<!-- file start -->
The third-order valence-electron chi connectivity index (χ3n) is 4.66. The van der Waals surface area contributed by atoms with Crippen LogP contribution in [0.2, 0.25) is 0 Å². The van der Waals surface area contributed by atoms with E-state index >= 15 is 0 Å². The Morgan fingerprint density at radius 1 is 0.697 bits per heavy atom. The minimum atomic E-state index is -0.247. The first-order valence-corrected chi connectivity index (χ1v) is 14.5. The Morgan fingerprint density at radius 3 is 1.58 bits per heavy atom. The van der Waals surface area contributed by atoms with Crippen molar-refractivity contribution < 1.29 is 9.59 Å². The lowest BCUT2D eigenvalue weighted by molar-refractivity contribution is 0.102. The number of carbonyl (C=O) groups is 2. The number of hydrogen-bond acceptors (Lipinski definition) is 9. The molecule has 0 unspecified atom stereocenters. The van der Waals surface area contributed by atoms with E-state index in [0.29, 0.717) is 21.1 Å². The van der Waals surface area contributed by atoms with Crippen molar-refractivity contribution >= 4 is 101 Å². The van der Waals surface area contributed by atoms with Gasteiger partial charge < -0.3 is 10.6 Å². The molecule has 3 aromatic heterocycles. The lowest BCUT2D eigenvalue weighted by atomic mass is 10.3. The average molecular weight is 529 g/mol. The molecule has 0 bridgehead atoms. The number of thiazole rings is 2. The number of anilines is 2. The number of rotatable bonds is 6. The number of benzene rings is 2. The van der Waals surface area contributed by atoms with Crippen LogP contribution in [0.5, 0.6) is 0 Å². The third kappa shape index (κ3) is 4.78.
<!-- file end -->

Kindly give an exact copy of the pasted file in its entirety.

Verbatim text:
The third-order valence-electron chi connectivity index (χ3n) is 4.66. The van der Waals surface area contributed by atoms with Crippen LogP contribution in [0.2, 0.25) is 0 Å². The van der Waals surface area contributed by atoms with E-state index >= 15 is 0 Å². The Morgan fingerprint density at radius 1 is 0.697 bits per heavy atom. The minimum atomic E-state index is -0.247. The first-order valence-corrected chi connectivity index (χ1v) is 14.5. The Morgan fingerprint density at radius 3 is 1.58 bits per heavy atom. The van der Waals surface area contributed by atoms with Crippen molar-refractivity contribution < 1.29 is 9.59 Å². The lowest BCUT2D eigenvalue weighted by molar-refractivity contribution is 0.102. The number of carbonyl (C=O) groups is 2. The number of hydrogen-bond acceptors (Lipinski definition) is 9. The molecule has 0 unspecified atom stereocenters. The van der Waals surface area contributed by atoms with E-state index in [0.29, 0.717) is 21.1 Å². The van der Waals surface area contributed by atoms with Crippen molar-refractivity contribution >= 4 is 101 Å². The van der Waals surface area contributed by atoms with Gasteiger partial charge < -0.3 is 10.6 Å². The molecule has 3 aromatic heterocycles. The lowest BCUT2D eigenvalue weighted by atomic mass is 10.3. The average molecular weight is 529 g/mol. The molecule has 0 bridgehead atoms. The number of thiazole rings is 2. The number of anilines is 2. The number of rotatable bonds is 6. The number of benzene rings is 2. The van der Waals surface area contributed by atoms with Crippen LogP contribution in [0.5, 0.6) is 0 Å². The third kappa shape index (κ3) is 4.78.